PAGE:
The final spinning into yarn consists of drawing out the roving strand finer and giving it a twist. Two-ply yarn is made by twisting together two yarns, three-ply, three yarns, etc. The air in spinning rooms should be moist and heated to 70° to 900 F. Cotton may be spun on a frame or on a mule, which differ as follows:
In the ring and fly frames, series of rollers, each set revolving faster than the one before, draw out the cotton strand. The twist is then given by a "flier," or a ring which revolves around the bobbin and also feeds the thread to the bobbin. The mule is much more complicated. The spools of roving to be spun and the drawing rollers are on an immovable part of the machine, while the spindles are on a carriage. The carriage moves away from the main machine as the thread is drawn out and twisted, then moves back as the thread is wound on the bobbins.
The mule produces a yarn of greater elasticity, more uniform twist, and is used for best grades of fine yarn, although the frames are partially replacing the mule because they are cheaper to operate. The mule requires more space and more skilled labor to operate it. The yarn from the spinning machines is wound on cops and is ready to be sent to the dyer or to the weaver. Some kinds of goods, as ginghams, have the yarn bleached and dyed before weaving, others not until after weaving. Fancy yarns are made by combinations of different colored yarns, by irregular twisting, and by various other methods.
In order that warp yarns may hold together well, be more compact, and not rub fuzzy in weaving, they are sized. This sizing is the immersion of the yarns in a solution of gums, starches, etc. Light sizing, ten to twenty-five per cent of the weight of the yarn, is put on warps which are to be bleached and dyed afterwards. Medium sizing, twenty-five to fifty per cent, is put on to the warp of light cloth which is to be sent out in an unfinished state. Heavy sizing, fifty to one hundred per cent, is used on the warp of coarse fabrics, as linings and paddings; while extra heavy, one hundred per cent or more, is rarely used. The materials used in sizing may be classed under four heads.
Adhesive bodies are flour, starch, farina, sago, and dextrine. These also are weighting bodies.
Softening bodies are palm oil, castor oil, cocoa oil, olive oil, soaps, etc.
Weighting bodies are china clay, magnesium or zinc chloride, and the adhesive bodies given above.
Antiseptics, zinc chloride, both prevents mildew and is a weighting body.
Not all of these materials are used in one sizing mixture, but all four classes may be found in a size which is to be left on the cloth. If the softening body is omitted in a heavy size, the yarn is too harsh for weaving; if the magnesium chloride is omitted, the fiber is too dry, as this is a deliquescent salt and is necessary. If the zinc chloride is left out, the fabric may mildew or decay entirely.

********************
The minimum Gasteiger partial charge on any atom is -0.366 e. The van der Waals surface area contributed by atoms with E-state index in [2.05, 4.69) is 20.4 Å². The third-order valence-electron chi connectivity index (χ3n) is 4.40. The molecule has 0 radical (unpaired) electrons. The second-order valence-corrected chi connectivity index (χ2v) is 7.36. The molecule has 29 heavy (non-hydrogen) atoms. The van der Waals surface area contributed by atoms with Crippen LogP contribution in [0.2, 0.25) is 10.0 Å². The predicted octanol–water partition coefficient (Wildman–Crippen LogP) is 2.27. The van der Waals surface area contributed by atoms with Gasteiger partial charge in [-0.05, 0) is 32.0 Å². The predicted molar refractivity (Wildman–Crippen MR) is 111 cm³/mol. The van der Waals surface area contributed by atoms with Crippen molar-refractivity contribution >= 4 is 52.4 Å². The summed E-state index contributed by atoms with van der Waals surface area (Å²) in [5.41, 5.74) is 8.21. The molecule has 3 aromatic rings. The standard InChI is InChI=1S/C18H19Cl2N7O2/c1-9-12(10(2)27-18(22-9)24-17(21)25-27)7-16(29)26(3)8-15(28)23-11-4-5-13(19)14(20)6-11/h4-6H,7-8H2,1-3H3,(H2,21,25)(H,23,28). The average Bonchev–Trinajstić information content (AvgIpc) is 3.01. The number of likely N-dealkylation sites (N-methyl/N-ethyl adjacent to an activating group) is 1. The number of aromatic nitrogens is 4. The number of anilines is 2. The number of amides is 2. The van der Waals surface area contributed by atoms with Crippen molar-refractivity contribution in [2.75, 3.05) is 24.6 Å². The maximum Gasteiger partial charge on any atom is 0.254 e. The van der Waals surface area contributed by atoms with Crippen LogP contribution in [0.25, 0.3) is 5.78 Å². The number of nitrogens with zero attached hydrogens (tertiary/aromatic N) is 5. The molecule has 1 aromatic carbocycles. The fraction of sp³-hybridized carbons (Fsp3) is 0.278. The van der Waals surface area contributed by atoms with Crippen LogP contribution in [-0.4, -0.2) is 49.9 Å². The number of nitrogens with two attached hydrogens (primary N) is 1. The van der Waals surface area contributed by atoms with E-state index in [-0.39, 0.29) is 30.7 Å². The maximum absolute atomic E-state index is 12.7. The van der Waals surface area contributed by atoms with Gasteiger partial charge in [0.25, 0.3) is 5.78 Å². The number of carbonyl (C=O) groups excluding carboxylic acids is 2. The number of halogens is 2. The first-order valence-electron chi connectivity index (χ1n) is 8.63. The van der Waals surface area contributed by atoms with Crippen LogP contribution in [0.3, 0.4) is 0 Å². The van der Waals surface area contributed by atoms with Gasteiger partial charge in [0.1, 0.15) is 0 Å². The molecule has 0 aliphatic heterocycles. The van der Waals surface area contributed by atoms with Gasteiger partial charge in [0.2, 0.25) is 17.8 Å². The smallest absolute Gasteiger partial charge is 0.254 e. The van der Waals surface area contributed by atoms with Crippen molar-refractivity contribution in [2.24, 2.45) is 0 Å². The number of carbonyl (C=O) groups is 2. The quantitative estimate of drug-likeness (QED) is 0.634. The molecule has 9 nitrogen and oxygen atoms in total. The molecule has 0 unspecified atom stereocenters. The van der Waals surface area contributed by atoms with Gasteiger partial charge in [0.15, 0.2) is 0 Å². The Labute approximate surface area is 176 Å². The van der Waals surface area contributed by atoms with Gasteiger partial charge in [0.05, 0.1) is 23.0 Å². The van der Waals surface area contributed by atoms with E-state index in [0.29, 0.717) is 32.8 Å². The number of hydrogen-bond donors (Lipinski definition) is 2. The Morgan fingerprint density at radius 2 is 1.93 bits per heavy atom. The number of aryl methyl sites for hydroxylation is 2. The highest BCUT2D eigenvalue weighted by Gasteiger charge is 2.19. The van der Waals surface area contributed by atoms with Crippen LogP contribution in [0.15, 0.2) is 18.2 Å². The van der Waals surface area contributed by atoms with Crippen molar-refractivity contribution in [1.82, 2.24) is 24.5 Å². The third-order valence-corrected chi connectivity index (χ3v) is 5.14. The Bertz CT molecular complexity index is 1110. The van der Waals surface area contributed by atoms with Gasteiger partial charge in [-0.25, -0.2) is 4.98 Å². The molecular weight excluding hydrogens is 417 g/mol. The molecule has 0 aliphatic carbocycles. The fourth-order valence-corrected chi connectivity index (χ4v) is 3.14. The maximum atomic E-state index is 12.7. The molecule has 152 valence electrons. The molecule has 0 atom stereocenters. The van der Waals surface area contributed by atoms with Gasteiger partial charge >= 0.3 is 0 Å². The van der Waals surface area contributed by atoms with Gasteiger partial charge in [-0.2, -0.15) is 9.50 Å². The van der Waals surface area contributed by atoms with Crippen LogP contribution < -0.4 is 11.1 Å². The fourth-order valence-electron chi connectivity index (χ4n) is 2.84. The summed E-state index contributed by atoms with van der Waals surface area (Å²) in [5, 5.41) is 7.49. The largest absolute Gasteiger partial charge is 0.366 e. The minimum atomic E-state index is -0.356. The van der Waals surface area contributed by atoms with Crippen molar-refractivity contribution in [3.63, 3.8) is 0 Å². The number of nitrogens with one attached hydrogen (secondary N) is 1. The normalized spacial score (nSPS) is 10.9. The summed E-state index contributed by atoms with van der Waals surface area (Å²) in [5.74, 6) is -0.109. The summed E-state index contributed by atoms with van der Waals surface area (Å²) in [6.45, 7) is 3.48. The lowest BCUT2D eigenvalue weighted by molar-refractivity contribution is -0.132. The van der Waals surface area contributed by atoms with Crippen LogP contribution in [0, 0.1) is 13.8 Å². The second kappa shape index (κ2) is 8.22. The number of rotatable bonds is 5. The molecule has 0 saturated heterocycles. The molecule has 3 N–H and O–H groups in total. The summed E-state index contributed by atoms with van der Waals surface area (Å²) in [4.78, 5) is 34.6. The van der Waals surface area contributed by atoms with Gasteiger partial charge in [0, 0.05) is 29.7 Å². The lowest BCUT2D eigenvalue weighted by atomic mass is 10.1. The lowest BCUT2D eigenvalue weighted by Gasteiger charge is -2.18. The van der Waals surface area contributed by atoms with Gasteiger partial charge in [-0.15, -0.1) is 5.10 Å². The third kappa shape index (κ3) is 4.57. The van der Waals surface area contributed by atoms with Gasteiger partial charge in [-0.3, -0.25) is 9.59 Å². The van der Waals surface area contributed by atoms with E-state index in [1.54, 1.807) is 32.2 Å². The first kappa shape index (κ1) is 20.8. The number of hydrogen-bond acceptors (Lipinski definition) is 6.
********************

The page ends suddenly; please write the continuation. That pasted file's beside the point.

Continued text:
Warping is the series of processes by which the warp is put into the warp beam which goes into the loom. It consists in rewinding threads from the cops. If the material is to be striped, the threads must be put onto the warp beam in stripes in the order they are to appear in the cloth. Drawing in is the process of threading the warp through the harnesses and the reed of the loom. Up to the present time, drawing in is done almost entirely by hand, although a machine has been invented which ties a new warp onto an old one before the old one is drawn out of the loom, thus pulling the new in as the old is drawn out. There is also now a machine to draw the threads through the harnesses, by which the work may be done in one-third the time required by hand.
The designing and setting up a warp for a figured design is the largest part of the work, for, once the loom is ready, the shuttles fly back and forth, changing from one color to another automatically. The reed beats up the cloth, and if a warp thread breaks a ring drops and stops the machinery. The weaver in a modern factory tends from six to ten looms, and only needs watch them to see that they are running properly and to tie a thread when it breaks.
There are dozens of effects produced by weave, but all combinations may be traced to three simple foundation weaves. In the plain weave, there is a regular interlacing of warp and weft as in darning. In the twill weave, the weft may go under two warp threads, then over two, and so on, the next weft taking up different threads, so that the effect produced will be a diagonal stripe. In the sateen weave, the threads are so arranged that only one series, either warp or weft, appears on the surface, the other series being entirely concealed.
The rib weave is a modification of the plain weave, in which a heavy stripe is produced by combining two or more warp threads. The basket weave is produced by weaving both warp and filling with two threads together.